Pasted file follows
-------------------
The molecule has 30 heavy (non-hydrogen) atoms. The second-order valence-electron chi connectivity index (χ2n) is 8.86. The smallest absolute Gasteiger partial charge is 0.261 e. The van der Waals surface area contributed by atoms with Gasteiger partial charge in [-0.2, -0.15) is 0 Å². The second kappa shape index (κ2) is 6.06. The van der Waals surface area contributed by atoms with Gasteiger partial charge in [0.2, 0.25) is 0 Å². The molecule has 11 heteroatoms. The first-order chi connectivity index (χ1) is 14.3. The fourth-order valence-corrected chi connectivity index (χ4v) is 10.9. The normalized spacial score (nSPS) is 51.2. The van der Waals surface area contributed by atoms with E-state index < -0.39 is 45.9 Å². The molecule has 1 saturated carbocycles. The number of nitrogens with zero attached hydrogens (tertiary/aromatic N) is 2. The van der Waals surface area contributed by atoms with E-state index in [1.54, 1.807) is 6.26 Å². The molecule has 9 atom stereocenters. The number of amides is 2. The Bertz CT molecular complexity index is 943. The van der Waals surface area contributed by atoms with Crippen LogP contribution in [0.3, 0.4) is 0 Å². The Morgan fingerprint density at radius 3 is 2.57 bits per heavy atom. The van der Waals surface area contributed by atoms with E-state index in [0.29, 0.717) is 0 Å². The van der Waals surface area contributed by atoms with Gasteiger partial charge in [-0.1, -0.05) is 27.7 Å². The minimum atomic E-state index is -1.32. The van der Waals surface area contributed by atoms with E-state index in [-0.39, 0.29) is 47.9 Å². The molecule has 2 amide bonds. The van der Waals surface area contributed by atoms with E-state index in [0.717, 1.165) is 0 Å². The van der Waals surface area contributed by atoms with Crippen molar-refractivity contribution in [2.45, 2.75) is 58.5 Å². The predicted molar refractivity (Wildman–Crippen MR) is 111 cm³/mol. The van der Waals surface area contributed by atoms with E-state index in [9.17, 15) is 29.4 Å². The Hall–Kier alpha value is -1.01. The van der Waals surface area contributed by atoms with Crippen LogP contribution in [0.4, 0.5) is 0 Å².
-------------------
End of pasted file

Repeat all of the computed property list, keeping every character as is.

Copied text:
The molecule has 30 heavy (non-hydrogen) atoms. The second-order valence-electron chi connectivity index (χ2n) is 8.86. The smallest absolute Gasteiger partial charge is 0.261 e. The van der Waals surface area contributed by atoms with Gasteiger partial charge in [-0.2, -0.15) is 0 Å². The second kappa shape index (κ2) is 6.06. The van der Waals surface area contributed by atoms with Gasteiger partial charge in [0.2, 0.25) is 0 Å². The molecule has 11 heteroatoms. The first-order chi connectivity index (χ1) is 14.3. The fourth-order valence-corrected chi connectivity index (χ4v) is 10.9. The normalized spacial score (nSPS) is 51.2. The van der Waals surface area contributed by atoms with E-state index < -0.39 is 45.9 Å². The molecule has 1 saturated carbocycles. The number of nitrogens with zero attached hydrogens (tertiary/aromatic N) is 2. The van der Waals surface area contributed by atoms with E-state index in [1.54, 1.807) is 6.26 Å². The molecule has 9 atom stereocenters. The number of amides is 2. The Bertz CT molecular complexity index is 943. The van der Waals surface area contributed by atoms with Crippen LogP contribution in [0.3, 0.4) is 0 Å². The Morgan fingerprint density at radius 3 is 2.57 bits per heavy atom. The van der Waals surface area contributed by atoms with E-state index in [0.29, 0.717) is 0 Å². The van der Waals surface area contributed by atoms with Gasteiger partial charge in [-0.1, -0.05) is 27.7 Å². The minimum atomic E-state index is -1.32. The van der Waals surface area contributed by atoms with E-state index in [-0.39, 0.29) is 47.9 Å². The molecule has 2 amide bonds. The van der Waals surface area contributed by atoms with E-state index in [0.717, 1.165) is 0 Å². The van der Waals surface area contributed by atoms with Crippen molar-refractivity contribution in [2.45, 2.75) is 58.5 Å². The predicted molar refractivity (Wildman–Crippen MR) is 111 cm³/mol. The van der Waals surface area contributed by atoms with E-state index in [9.17, 15) is 29.4 Å². The Hall–Kier alpha value is -1.01. The van der Waals surface area contributed by atoms with Crippen LogP contribution in [0.4, 0.5) is 0 Å².